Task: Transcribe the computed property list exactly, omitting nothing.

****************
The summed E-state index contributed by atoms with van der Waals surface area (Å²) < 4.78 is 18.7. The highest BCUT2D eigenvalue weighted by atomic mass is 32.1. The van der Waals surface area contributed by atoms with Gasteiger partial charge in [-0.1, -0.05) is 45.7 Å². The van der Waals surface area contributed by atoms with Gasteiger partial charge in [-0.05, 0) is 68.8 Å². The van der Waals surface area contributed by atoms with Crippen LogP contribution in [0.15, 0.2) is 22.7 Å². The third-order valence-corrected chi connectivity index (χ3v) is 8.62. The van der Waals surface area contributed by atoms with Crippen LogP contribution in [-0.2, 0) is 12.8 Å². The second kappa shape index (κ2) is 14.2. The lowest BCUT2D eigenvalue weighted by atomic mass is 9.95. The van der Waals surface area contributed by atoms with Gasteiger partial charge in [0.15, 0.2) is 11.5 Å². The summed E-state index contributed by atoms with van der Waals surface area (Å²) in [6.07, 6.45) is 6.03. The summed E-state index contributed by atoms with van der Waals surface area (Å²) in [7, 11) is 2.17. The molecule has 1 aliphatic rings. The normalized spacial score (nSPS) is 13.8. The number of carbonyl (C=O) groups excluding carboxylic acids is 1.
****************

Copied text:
The summed E-state index contributed by atoms with van der Waals surface area (Å²) < 4.78 is 18.7. The highest BCUT2D eigenvalue weighted by atomic mass is 32.1. The van der Waals surface area contributed by atoms with Gasteiger partial charge in [-0.1, -0.05) is 45.7 Å². The van der Waals surface area contributed by atoms with Gasteiger partial charge in [-0.05, 0) is 68.8 Å². The van der Waals surface area contributed by atoms with Crippen LogP contribution in [0.15, 0.2) is 22.7 Å². The third-order valence-corrected chi connectivity index (χ3v) is 8.62. The van der Waals surface area contributed by atoms with Crippen LogP contribution in [-0.2, 0) is 12.8 Å². The second kappa shape index (κ2) is 14.2. The lowest BCUT2D eigenvalue weighted by atomic mass is 9.95. The van der Waals surface area contributed by atoms with Gasteiger partial charge in [0.15, 0.2) is 11.5 Å². The summed E-state index contributed by atoms with van der Waals surface area (Å²) in [6.07, 6.45) is 6.03. The summed E-state index contributed by atoms with van der Waals surface area (Å²) in [7, 11) is 2.17. The molecule has 1 aliphatic rings. The normalized spacial score (nSPS) is 13.8. The number of carbonyl (C=O) groups excluding carboxylic acids is 1.